ST. PETERSBURG — Given their success at every level of the organization and their innovative approach to winning on a budget, the Rays’ coaches and staff are often in demand this time of year. This winter is no different.
The Mets formally requested permission to interview Rays bench coach Matt Quatraro for their managerial opening, a source confirmed to MLB.com, and he will be granted permission to interview. The clubs have not confirmed the news, which was first reported by ESPN’s Buster Olney, but it comes as no surprise to see Quatraro receive consideration for one of the Majors’ two vacant managerial posts.
Quatraro, 48, interviewed for the Giants job that went to Gabe Kapler and was a finalist for the Pirates job that went to Derek Shelton. He also reportedly spoke with the Tigers before they elected to hire manager A.J. Hinch. Quatraro has earned respect from players and coaches as a smart, experienced baseball man and a good communicator, and he’s been on two-time American League Manager of the Year Kevin Cash’s staff for four consecutive winning seasons with Tampa Bay.
New Mets general manager Billy Eppler is looking to hire a replacement for Luis Rojas, and Quatraro is on the list of possible candidates that also includes Brad Ausmus, Joe Espada, Eric Chávez, Don Kelly, Buck Showalter and Carlos Beltrán.
Quatraro has spent the last three seasons as the Rays’ bench coach after serving as their third-base coach for one year. Before that, he worked as Cleveland’s assistant hitting coach for four seasons under manager Terry Francona. Quatraro has spent 26 seasons in professional baseball — 22 in the Rays’ organization; 18 as a coach, manager or instructor; and eight as a Major League coach.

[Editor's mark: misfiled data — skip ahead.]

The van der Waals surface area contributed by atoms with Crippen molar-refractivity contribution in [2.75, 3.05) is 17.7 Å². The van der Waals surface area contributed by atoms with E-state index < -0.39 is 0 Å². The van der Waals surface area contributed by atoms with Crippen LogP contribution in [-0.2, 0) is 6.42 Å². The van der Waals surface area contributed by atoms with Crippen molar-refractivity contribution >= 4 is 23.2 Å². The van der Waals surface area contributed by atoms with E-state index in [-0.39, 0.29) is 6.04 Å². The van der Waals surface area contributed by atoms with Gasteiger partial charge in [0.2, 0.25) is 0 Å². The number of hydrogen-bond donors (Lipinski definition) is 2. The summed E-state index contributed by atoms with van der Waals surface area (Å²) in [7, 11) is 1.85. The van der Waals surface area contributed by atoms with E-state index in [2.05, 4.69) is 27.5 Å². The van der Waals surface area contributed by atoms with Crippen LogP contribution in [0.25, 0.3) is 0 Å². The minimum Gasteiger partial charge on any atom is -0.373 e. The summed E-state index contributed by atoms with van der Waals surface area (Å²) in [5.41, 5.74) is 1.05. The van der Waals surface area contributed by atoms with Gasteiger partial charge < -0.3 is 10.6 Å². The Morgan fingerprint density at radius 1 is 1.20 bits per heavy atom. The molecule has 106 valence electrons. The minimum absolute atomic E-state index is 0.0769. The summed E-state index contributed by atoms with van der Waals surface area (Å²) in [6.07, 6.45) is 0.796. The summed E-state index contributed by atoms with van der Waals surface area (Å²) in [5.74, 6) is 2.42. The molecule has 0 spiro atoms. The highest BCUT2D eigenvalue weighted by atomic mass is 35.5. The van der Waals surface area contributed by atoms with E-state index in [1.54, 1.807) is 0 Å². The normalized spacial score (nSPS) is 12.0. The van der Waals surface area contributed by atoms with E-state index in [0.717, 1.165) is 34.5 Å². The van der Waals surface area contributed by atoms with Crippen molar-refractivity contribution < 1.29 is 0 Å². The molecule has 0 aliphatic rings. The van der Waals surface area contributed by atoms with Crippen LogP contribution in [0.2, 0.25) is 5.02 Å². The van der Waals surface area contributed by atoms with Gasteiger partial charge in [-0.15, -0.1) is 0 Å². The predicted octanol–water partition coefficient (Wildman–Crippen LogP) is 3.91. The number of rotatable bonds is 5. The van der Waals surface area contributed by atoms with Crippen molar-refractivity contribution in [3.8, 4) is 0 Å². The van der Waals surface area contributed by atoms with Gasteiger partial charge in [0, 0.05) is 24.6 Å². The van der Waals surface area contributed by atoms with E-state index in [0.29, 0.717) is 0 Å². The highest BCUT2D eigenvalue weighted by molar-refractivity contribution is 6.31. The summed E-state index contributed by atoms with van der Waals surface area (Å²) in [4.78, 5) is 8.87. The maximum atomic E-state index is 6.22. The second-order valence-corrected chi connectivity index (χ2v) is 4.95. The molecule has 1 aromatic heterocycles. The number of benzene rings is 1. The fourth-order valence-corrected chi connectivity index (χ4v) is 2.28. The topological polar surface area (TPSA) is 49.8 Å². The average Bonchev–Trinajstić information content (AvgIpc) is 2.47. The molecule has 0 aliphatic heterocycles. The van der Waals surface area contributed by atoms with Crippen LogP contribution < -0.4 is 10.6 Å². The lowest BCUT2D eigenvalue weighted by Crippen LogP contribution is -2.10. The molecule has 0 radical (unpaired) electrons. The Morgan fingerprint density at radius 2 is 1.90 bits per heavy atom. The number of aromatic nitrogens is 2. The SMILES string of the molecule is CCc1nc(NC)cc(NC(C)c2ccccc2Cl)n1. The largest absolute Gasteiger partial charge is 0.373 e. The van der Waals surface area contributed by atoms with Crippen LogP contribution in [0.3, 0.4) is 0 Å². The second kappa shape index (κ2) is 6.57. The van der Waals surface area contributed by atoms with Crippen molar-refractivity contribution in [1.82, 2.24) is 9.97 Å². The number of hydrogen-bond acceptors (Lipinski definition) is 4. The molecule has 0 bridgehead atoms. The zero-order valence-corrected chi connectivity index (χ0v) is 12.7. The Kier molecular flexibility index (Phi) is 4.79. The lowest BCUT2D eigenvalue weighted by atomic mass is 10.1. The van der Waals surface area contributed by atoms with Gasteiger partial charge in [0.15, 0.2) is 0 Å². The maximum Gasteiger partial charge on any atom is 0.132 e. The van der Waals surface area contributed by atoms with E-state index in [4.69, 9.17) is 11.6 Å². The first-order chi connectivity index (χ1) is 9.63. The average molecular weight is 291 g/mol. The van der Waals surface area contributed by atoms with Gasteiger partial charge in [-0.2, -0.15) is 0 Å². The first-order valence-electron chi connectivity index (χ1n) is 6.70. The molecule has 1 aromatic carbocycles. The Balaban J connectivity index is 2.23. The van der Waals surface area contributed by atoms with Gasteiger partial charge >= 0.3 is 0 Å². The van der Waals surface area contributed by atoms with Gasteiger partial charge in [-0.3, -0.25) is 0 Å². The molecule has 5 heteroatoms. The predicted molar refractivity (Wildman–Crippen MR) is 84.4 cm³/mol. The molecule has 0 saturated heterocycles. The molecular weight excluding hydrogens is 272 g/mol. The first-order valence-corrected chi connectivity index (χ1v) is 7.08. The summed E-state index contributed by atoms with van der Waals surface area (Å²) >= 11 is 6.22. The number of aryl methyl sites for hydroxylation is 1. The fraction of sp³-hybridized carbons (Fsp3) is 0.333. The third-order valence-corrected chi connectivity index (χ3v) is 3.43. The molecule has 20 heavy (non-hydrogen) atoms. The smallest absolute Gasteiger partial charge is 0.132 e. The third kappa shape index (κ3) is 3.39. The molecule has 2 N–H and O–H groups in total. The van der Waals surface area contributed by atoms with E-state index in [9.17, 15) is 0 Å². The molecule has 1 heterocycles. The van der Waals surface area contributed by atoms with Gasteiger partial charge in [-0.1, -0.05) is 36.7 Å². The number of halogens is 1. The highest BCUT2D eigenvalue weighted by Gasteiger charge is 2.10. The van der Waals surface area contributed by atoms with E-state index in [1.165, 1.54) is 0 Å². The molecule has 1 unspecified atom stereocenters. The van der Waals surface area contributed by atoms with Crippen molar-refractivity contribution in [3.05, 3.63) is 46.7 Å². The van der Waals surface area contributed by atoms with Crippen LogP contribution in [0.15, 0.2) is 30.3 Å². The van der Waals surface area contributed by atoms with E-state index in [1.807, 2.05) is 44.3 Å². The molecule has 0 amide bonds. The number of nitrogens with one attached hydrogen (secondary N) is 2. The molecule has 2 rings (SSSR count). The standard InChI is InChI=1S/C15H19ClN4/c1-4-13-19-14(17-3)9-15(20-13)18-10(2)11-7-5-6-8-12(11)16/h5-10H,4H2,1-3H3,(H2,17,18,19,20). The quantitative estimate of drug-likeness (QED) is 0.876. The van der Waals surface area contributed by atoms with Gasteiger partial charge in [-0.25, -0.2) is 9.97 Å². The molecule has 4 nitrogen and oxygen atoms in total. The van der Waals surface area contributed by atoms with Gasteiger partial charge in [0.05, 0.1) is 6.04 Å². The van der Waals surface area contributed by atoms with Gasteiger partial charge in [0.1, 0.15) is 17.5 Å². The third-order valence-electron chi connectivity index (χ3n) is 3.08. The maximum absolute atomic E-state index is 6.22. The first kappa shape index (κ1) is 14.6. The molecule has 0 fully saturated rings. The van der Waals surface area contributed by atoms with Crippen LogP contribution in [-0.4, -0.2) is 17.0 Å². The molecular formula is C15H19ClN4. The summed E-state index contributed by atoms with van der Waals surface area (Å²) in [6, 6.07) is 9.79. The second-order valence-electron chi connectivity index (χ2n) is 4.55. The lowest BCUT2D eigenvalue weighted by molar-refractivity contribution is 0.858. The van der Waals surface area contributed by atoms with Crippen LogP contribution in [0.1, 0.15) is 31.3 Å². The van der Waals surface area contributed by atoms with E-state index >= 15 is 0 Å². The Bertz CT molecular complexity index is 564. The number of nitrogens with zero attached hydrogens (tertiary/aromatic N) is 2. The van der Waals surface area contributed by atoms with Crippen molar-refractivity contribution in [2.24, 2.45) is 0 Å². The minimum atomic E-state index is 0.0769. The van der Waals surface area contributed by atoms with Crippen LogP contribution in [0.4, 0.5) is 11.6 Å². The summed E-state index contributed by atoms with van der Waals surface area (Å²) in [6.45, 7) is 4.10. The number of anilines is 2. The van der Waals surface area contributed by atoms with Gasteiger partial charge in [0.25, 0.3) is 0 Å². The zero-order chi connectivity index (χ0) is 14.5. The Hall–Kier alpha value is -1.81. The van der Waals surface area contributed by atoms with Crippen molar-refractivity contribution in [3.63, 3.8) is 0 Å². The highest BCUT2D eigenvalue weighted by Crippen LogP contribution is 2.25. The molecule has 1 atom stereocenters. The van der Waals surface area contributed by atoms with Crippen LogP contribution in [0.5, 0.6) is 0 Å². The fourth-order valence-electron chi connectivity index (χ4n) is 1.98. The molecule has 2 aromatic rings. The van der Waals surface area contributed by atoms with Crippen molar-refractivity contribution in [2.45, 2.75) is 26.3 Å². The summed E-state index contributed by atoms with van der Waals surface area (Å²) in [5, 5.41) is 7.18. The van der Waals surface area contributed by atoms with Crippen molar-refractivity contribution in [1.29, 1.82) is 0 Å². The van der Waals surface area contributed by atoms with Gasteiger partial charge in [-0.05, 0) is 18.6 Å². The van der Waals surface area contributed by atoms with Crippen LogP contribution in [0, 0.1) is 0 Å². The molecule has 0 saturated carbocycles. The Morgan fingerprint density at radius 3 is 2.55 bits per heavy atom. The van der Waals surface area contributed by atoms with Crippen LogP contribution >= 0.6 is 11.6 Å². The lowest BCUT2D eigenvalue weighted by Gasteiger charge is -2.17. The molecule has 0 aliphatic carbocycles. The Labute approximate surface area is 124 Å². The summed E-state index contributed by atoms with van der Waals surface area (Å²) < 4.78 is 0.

Born in Albany, N.Y., Quatraro played parts of seven seasons in the Minors for Tampa Bay, working primarily as a catcher and topping out at Triple-A Durham while hitting .286 from 1996-2002. He was the club’s first Minor League player to join the organization’s coaching staff in 2004, when he first served as a Minor League catching instructor before becoming the hitting coach for Class A Short-Season Hudson Valley. He managed for four seasons, going from Hudson Valley (2006-07) to Columbus (‘08) to Bowling Green (’09), then spent four years (2010-13) as the Rays’ Minor League hitting coordinator.
Two of the Rays’ last three bench coaches have gone on to become Major League managers, and Quatraro could follow the path of Dave Martinez (Nationals) and Charlie Montoyo (Blue Jays) in that regard.
The list of current Major League managers with recent Rays connections is significant: the Angels’ Joe Maddon (former manager), the Nationals’ Martinez, the Blue Jays’ Montoyo, the Giants’ Kapler (former player/special assignment scout), the Pirates’ Shelton (former hitting coach) and the Twins’ Rocco Baldelli (former player/coach). It’s hardly a shock that another club would be interested in at least speaking to a member of Cash’s staff, especially one held in high regard like Quatraro.
This offseason, the Rays have lost former first-base coach Ozzie Timmons to the Brewers (as their co-head hitting coach), former Minor League hitting coordinator Greg Brown to the Cubs (as hitting coach) and former decision science director Ani Kilambi to the Phillies (as assistant general manager).